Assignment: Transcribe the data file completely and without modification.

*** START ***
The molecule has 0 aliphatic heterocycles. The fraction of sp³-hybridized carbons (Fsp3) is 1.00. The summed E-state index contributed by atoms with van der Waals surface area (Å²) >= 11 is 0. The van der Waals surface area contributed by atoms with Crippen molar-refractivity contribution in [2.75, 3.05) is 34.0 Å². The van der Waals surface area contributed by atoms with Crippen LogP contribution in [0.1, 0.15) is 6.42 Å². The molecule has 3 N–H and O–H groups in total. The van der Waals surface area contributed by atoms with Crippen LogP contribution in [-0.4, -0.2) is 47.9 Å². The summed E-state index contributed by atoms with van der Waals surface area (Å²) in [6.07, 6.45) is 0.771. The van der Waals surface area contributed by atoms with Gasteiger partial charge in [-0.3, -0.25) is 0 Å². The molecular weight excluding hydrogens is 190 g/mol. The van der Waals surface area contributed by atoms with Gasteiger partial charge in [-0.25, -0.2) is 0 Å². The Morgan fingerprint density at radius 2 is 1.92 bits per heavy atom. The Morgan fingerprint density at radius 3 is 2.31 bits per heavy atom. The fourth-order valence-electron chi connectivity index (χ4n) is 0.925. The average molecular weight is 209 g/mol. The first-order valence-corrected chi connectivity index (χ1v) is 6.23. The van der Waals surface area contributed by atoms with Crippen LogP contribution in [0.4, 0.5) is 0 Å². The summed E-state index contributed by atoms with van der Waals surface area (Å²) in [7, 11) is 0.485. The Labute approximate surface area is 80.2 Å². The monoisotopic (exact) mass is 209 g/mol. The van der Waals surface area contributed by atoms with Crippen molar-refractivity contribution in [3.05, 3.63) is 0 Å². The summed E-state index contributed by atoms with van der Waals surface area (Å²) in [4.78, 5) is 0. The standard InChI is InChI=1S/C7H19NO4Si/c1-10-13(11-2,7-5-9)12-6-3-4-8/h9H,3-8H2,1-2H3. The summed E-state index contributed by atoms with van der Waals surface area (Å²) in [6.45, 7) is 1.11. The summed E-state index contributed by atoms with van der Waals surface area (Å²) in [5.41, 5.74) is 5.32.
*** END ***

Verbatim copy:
The molecule has 0 aliphatic heterocycles. The fraction of sp³-hybridized carbons (Fsp3) is 1.00. The summed E-state index contributed by atoms with van der Waals surface area (Å²) >= 11 is 0. The van der Waals surface area contributed by atoms with Crippen molar-refractivity contribution in [2.75, 3.05) is 34.0 Å². The van der Waals surface area contributed by atoms with Crippen LogP contribution in [0.1, 0.15) is 6.42 Å². The molecule has 3 N–H and O–H groups in total. The van der Waals surface area contributed by atoms with Crippen LogP contribution in [-0.4, -0.2) is 47.9 Å². The summed E-state index contributed by atoms with van der Waals surface area (Å²) in [6.07, 6.45) is 0.771. The van der Waals surface area contributed by atoms with Gasteiger partial charge in [-0.3, -0.25) is 0 Å². The molecular weight excluding hydrogens is 190 g/mol. The van der Waals surface area contributed by atoms with Gasteiger partial charge in [-0.25, -0.2) is 0 Å². The Morgan fingerprint density at radius 2 is 1.92 bits per heavy atom. The Morgan fingerprint density at radius 3 is 2.31 bits per heavy atom. The fourth-order valence-electron chi connectivity index (χ4n) is 0.925. The average molecular weight is 209 g/mol. The first-order valence-corrected chi connectivity index (χ1v) is 6.23. The van der Waals surface area contributed by atoms with Crippen LogP contribution in [0.4, 0.5) is 0 Å². The summed E-state index contributed by atoms with van der Waals surface area (Å²) in [7, 11) is 0.485. The Labute approximate surface area is 80.2 Å². The monoisotopic (exact) mass is 209 g/mol. The van der Waals surface area contributed by atoms with Crippen molar-refractivity contribution in [3.05, 3.63) is 0 Å². The summed E-state index contributed by atoms with van der Waals surface area (Å²) in [4.78, 5) is 0. The standard InChI is InChI=1S/C7H19NO4Si/c1-10-13(11-2,7-5-9)12-6-3-4-8/h9H,3-8H2,1-2H3. The summed E-state index contributed by atoms with van der Waals surface area (Å²) in [6.45, 7) is 1.11. The summed E-state index contributed by atoms with van der Waals surface area (Å²) in [5.41, 5.74) is 5.32.